Indeed, the slightly smaller crowd huddled on the south side of the street, steeped in scripture and anxiety, looked older and angrier than the crowd yelling, “This is What Marriage Looks Like.” “The tide of history is clearly with us,” said Steven Cohen, a Boston real estate agent, who was standing with Bruce Withey, his partner of 20 years and husband of three, along with their two sons, Jeremy and Aaron. “All issues involving civil rights – and this is certainly such an issue – tend not only to move toward consensus,” Steven Cohen said. “But in the end, they move the rest of society to a more just place. This is what we want for our two sons. And that’s why it was important for us and our children to be here today.”
Charlie Freeman, a high school janitor, who said he came out of the closet at 21 to finally give true meaning to his surname, said that the message of the day was captured in the sign that read: “Pontius Pilate let the people vote. And look how that turned out.” [Double heh. -ed.]
- Howie Carr and Jeff Jacoby are of course upset with what happened yesterday. Most of Carr’s commentary is nonsense, since he (deliberately?) conflates the procedure for putting proposed laws on the ballot with proposed constitutional amendments.
The people used to put referendum questions on the ballot, and if the measures passed, the Legislature enforced the new laws. Then, about 10 years ago, the solons got high-handed – the referendum questions were still allowed on the ballot, but once they were passed, the General Court felt free to ignore the people?s mandate. Now, after yesterday?s Flag Day fiasco, it appears we are no longer allowed to vote on questions that might offend the Politically Correct.
*snore*. We’ve explained this so many times that there’s really no point in doing so again (short version: the lege has no gatekeeper role for proposed laws; it obviously does have such a role for proposed constitutional amendments). Just one technical point: a “referendum” is actually a way of suspending or repealing a law that the lege has enacted. The procedure for directly enacting new laws is the “initiative.” If Howie’s going to obfuscate, he should at least get his terminology straight.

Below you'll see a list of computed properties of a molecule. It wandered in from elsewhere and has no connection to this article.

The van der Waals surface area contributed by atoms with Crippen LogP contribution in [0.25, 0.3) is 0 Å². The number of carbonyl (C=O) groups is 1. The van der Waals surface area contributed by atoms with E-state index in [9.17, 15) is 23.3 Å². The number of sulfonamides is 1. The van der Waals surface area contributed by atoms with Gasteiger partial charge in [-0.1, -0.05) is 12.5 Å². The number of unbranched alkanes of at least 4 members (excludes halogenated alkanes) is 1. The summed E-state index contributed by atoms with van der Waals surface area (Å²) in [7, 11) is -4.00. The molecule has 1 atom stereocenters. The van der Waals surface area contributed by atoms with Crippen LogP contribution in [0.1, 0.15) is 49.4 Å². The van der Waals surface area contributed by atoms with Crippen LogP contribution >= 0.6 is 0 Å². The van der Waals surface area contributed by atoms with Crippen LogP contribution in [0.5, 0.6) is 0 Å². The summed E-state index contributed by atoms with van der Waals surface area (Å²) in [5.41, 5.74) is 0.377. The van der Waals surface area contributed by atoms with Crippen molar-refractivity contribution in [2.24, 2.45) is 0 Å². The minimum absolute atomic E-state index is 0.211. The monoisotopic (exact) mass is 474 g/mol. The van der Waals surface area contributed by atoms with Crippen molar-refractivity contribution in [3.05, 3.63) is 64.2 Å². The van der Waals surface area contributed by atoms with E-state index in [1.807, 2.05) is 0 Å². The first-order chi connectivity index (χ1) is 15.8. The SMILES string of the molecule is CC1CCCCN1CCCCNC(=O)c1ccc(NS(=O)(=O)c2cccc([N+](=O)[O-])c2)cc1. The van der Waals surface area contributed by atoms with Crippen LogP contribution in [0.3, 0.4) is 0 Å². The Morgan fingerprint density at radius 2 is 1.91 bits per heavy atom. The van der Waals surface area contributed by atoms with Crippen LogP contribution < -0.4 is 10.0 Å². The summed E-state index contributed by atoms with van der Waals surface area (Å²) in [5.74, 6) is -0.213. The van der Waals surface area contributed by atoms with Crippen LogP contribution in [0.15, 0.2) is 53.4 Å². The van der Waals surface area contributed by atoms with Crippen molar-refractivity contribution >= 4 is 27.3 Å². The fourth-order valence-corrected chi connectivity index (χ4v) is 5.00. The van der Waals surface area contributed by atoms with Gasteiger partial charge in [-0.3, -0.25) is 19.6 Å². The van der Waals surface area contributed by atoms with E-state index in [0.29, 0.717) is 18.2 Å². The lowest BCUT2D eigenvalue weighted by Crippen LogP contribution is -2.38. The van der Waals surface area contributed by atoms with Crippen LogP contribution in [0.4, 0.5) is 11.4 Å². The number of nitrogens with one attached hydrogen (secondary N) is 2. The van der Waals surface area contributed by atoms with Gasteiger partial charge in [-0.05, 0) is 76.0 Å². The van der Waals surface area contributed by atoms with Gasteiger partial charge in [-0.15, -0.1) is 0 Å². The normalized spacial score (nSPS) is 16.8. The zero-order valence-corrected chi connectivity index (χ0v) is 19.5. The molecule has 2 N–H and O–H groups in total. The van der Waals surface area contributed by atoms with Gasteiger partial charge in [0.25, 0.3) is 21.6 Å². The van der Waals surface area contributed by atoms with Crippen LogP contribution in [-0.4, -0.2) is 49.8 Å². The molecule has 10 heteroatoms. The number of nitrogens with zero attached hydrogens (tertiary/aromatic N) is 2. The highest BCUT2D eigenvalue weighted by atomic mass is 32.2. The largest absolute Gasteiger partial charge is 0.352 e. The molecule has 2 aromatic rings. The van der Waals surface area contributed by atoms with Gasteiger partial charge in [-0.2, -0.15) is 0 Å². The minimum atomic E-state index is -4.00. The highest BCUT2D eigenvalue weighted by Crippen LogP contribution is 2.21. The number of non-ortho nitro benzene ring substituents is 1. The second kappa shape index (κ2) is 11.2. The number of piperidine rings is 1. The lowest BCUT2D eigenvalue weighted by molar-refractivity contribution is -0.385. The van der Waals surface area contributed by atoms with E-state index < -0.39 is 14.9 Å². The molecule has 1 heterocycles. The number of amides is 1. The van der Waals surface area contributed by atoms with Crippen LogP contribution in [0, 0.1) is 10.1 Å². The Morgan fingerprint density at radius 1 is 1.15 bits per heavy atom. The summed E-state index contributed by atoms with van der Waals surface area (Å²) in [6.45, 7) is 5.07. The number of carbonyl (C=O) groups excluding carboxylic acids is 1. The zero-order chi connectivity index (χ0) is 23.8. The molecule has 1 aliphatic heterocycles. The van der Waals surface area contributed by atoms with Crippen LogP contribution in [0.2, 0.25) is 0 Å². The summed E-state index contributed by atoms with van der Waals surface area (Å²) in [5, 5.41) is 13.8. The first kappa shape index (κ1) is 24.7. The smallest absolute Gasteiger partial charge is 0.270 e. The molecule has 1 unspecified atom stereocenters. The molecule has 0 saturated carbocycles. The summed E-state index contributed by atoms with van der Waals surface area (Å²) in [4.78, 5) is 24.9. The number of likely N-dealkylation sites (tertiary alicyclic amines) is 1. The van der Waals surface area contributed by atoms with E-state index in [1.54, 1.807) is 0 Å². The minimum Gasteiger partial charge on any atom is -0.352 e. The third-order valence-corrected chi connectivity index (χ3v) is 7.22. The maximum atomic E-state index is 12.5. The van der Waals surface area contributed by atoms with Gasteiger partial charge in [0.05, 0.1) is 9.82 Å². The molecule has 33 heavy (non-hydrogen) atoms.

Jacoby, for his part, acknowledges defeat in MA, but sees the potential for extraterritorial repercussions:
It is only a matter of time before a same-sex couple married in Massachusetts finds a federal judge prepared to rule that under the US Constitution, their marriage license must be granted “full faith and credit” by every other state. Same-sex marriage will be the law of the land. Only a federal marriage amendment can keep that from happening. Today’s vote may have settled the issue in Massachusetts. It has unsettled it everywhere else.
Oh, and by the way, the sky is falling. Or hadn’t you noticed?
- Jon Keller likes Governor Patrick’s admonition not to be ungracious in victory.
Every time you start to wonder why you once liked Patrick, he gets off a line like this one: “The folks on the other side of this question are still our brothers and sisters. And we need them tomorrow and the next day and the day after that if we are together going to confront and solve the challenges facing up economically or in the public schools or on broken roads and bridges and a health care system we are trying to reinvent and a whole list of other issues on which we must come together.”
Patrick-haters will scoff. I say, that’s an excellent sentiment, beautifully phrased, and delivered in timely fashion.
Hear hear. Keller also correctly notes that some other local Dems haven’t always been as stalwart in their support of what happened yesterday.
And yet, high gas prices and longstanding concerns over air pollution and internet spam didn’t stop [Senator John] Kerry from also issuing the statement we’d all been waiting for, the profound, decisive comment that helps ease the frustration of “The Sopranos” inconclusive ending: his reaction to today’s defeat of the gay-marriage ban. [Keller then quotes Kerry’s statement praising yesterday’s vote.] No…, thank YOU, Senator, for all your you-know-what-to-the-wall support for gay marital rights over the years!
What’s that? You supported (link) a constitutional amendment banning gay marriage here, with the oh-so-convenient fig leaf of also supporting “civil union rights” a.k.a. non-marriage?
Touché. Here’s hoping Senator Kerry comes around unequivocally on gay marriage sooner rather than later.
That’s enough for now. More to come, no doubt!